Yikes. Long time no blog, folks.
My apologies. A mixture of colds between the little one and I, not to mention going back to work part-time and dealing with a newborn sleep schedule, has me exhausted beyond anything I can describe.
Yesterday I was suffering from cabin fever and decided to dust off my camera once again to take photos of my stuffed-up sweetums. I took pictures of her back when she was a couple weeks old and I figured now that I have her moods and [totally unpredictable] schedule figured out, it might go a little smoother this time around.
I did a lot of research on Newborn Photography while I was pregnant since the only previous experience I had in this department were "in the moment" shots of my adorable nephew, Max. When I found out I was pregnant [after the shock wore off], the first thing that got me super excited were the potential photo opportunities on the horizon. I still only know about .02 percent of what there is to be learned in photography, but I wanted to share a few things I've learned thus far.
First and foremost to make this work you will need one very important component:
an adorable kid.
That's key, people. This other stuff is just fluff.
Here's what I used:
Note: I had these goodies gathered BEFORE I started this whole ordeal. That's another very important component to a newborn shoot since you can't just leave the baby on the floor and go grab something. Society frowns upon that.
-Camera - I use a DSLR (Canon 7D), but a point and shoot could work as well.
-Camera - I use a DSLR (Canon 7D), but a point and shoot could work as well.
-Portable reflector [I use something almost identical to this: amazon.com]
-Random tall objects around the room to prop reflector on
-Any props you want to use
-Backdrops [I used blankets, sheets, fabrics from Hobby Lobby, and, in this shoot, I used my bedroom wall!] and a plan on how you're going to hang the backdrops
-A room that has great natural light; plan ahead based on time of day you will be doing your shoot
-A plan for what shots you want to get [I made a Pinterest board so I'd have ideas in one place]
-Outfits/hats/accessories you want the baby to wear
-A fresh bottle [or keep the ladies handy if you're breastfeeding and not pumping yet]
-Pacifiers [note the "s"]
-Portable space heater
-Boppy or pillow to prop baby up on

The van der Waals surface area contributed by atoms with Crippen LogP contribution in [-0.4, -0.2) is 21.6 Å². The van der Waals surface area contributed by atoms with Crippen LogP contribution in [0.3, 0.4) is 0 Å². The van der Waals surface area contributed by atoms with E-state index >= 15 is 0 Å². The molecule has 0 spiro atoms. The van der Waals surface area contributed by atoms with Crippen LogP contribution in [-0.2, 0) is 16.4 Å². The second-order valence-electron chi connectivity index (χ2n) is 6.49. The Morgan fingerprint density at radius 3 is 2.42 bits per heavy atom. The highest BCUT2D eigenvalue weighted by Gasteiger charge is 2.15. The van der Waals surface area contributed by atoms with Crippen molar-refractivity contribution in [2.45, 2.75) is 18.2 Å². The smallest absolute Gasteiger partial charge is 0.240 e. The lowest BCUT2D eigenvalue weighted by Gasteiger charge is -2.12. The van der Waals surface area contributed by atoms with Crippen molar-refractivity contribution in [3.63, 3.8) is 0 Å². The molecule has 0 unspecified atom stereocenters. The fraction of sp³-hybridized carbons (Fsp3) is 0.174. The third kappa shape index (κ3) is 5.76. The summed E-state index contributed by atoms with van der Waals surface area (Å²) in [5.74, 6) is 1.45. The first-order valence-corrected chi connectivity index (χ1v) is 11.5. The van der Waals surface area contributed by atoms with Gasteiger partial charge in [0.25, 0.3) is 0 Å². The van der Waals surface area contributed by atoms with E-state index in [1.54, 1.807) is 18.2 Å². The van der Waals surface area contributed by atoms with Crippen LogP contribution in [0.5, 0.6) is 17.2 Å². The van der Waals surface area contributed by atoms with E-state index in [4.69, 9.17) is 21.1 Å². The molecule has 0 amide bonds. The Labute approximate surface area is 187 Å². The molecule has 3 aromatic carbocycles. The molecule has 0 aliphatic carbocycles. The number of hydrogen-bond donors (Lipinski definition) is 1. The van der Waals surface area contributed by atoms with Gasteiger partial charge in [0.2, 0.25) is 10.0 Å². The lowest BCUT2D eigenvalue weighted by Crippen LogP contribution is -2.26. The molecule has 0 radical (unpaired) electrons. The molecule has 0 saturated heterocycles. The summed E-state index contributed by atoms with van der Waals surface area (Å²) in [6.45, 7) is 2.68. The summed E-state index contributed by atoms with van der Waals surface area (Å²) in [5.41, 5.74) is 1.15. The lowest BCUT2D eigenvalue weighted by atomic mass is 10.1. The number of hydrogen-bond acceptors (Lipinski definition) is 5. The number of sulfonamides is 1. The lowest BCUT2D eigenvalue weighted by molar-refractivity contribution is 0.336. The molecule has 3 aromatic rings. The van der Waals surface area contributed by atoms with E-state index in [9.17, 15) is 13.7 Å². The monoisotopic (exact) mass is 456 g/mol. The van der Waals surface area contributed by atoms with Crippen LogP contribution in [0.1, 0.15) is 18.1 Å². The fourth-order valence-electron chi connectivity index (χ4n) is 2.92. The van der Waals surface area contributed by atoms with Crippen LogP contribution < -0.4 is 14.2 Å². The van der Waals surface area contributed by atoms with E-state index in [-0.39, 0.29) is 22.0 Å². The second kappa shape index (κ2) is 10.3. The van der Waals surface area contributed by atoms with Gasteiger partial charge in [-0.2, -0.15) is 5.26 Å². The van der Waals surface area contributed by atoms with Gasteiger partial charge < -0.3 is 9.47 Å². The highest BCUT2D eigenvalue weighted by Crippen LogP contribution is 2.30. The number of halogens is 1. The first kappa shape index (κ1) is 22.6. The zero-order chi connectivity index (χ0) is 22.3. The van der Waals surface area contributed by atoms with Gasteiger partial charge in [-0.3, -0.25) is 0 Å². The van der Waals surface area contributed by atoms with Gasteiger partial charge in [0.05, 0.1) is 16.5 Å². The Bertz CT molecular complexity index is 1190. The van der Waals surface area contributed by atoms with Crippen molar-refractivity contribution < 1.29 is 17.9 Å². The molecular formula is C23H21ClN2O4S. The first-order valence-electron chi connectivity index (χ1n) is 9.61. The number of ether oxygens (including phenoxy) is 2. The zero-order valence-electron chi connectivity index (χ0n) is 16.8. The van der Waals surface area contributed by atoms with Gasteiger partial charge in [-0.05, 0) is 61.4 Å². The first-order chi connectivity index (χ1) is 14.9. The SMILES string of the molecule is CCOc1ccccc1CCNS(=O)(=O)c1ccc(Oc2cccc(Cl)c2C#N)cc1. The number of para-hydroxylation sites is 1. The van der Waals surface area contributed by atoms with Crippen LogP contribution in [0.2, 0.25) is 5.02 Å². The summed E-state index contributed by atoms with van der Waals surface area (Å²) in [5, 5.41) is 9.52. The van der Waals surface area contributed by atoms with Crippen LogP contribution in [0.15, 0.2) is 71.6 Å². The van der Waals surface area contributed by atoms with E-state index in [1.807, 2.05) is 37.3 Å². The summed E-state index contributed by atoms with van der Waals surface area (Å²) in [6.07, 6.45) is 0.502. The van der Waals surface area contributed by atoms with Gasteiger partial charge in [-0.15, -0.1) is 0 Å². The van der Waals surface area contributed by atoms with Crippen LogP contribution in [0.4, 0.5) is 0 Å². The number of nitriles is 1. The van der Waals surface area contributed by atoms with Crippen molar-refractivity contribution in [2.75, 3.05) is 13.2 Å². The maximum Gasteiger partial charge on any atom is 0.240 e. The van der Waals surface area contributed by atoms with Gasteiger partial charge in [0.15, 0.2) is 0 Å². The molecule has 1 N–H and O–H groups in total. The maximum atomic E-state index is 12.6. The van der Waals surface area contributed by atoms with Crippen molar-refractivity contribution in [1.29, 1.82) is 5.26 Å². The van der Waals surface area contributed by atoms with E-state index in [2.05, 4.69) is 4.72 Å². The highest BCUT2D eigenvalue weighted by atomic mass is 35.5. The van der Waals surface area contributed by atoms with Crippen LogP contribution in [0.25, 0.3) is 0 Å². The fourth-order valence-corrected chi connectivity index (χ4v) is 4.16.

-A helping hand.
Personally, I work better on my own. If I have someone helping me - even my husband - I'm constantly worried about how frustrated they're getting if the shoot isn't going as planned or that it's taking too long. This causes me to rush unnecessarily, which equals mediocre photos. Stupid, yes. But a fact nonetheless.
My mom, sister, and husband all helped me with the first attempted shoots and I got WAY more photos with their help, which was absolutely fantastic. We were also sweating our asses off thanks to the sauna I had created in the room and space was very limited. I'm sure they immediately regretted offering to help with my brilliant plan when, 15 minutes in, they were sitting in a room smaller than a prison cell sweating more than a bunch of pole vaulters during the Olympic games.
Tripods annoy the hell out of me. This problem would likely be solved if I got used to using one, but I haven't gotten that far yet. I'll keep you updated on that situation.
When you're doing a newborn shoot, you want to keep it simple. Pick your two favorite lenses and stick to those. Ideally you would just use one, but some situations call for different lenses. I used my f1.8/50mm and my EF-S 17-85mm lenses. Just know that changing those bitches out could cause you to miss a great shot right before your kid's about to throw the mother of all hissy fits. [This is where the bottle/boob and pacifiers come in handy]
I know, I know. It sounds like a lot of stuff for what seems like such a simple process. But if there's one thing I've learned about photographing children it's this:
It's never simple.
Just accept the fact that at one point or another shit will probably hit the fan.
Literally or figuratively.
Once you've got all of your junk assembled in the room you're going to be using, you'll want to set up.
I probably should have noted that I did all of this while the little peanut was napping. That's right. I used valuable me-sleep time to take pictures. I am an idiot.
Due to previous experiences during shoots, I always start my setup by ensuring that 1) I actually have my camera and 2) The camera has both the battery AND a clean memory card inside of it. You can't do a shoot without any of these things, so just do yourself a favor and start there. Even if you are 99.9999% sure you can check those off the list...just double-check anyway.
Make different piles for your camera equipment [make sure it's easily accessible for when you need to quickly change lenses] and any props you're going to use. I suggest arranging your props in the order that you're taking the photos. [That last one's a little OCD. I like to stay organized, sue me.]
Next, you're going to want to set up any back drops you've got planned. For this particular shoot I wanted to go as simple as possible, so I used what I had on hand: our master bedroom. I pulled back the comforter to expose the white sheets and the blue wall made the perfect backdrop.